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Dogs Don’t Like Hugs

by vomkompass

It’s an early learned behaviour of children to give hugs to parents, siblings, friends and even their favourite toys as a way to show love and affection. As such, we equally search for ways to show our four-legged friends how much we love them, but seemingly hugging should not be one of them. The truth is, dogs do not appreciate your warm hugs…but why?

 

Within the dog world, there is an abundance of behaviours shared between canine parties, including face smelling, rump smelling, tail wagging, licking, but importantly, there is
never hugging. Dogs have particular methods of greeting, none of which involve having a foreleg over the shoulder of each other. In actuality, the closest approximation dogs have to hugs as we know it actually means something other than friendship. Dogs standing over each other relates to some form of social status and competition for resources, so hugs are considered a form of power manipulation and control.

 

Despite hugs being associated with play and not necessarily something aggressive, a hug can be regarded by dog behaviourists as a very assertive, controlling behaviour. It follows suit that many owners and people are most commonly bitten in relation to the benign interactions such as petting, hugging or bending over the dog.

 

Dogs may manifest their dislike about being hugged in various ways, including subtle uneasiness by licking its lips or turning its head away. Some signs may be quite evident such as growling or seeking to escape. It is an innate response triggered by the dog’s self defense system, where they automatically become alarmed and enter into their ”fight or flight mode”, forcing them to react aggressively by giving a warning growl or a straightforward bite because of the restraining nature of a hug.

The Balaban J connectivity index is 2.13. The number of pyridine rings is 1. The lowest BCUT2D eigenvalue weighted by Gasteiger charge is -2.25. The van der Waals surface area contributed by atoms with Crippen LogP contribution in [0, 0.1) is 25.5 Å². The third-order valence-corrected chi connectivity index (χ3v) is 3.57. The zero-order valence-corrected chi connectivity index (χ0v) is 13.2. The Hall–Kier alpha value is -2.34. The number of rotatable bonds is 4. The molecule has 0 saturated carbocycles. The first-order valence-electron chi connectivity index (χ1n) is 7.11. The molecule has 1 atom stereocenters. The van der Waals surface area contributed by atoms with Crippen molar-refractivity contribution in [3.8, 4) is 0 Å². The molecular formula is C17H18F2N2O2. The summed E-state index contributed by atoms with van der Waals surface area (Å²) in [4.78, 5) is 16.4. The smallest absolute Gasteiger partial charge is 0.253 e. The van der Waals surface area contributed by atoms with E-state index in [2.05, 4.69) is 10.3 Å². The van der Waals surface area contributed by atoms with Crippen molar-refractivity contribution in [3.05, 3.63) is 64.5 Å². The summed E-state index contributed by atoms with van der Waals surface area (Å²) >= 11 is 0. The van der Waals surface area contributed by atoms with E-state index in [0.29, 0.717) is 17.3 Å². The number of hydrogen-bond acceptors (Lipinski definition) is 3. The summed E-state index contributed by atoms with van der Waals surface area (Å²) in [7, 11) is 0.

The reason behind the inherent dislike of human hugging by our dogs lies in the idea that humans and primates appreciate ventral to ventral or chest to chest contact, sub-consciously associated with feelings of pleasure gained through nursing. Dogs do not have this sort of positive association so therefore do not by nature appreciate this form of contact. We wrap our arms around another’s shoulders as a sign of affection but in the dog world, a leg over the shoulder is a sign of dominance or assertiveness. Therefore, when we try to hug a new or unknown dog, it is understandable that they may misinterpret that gesture as threatening and will either run away, submit, or return the challenge.

Have you noticed this reaction in your dog?

Feature image credit,Dogs Don't Like Hugs

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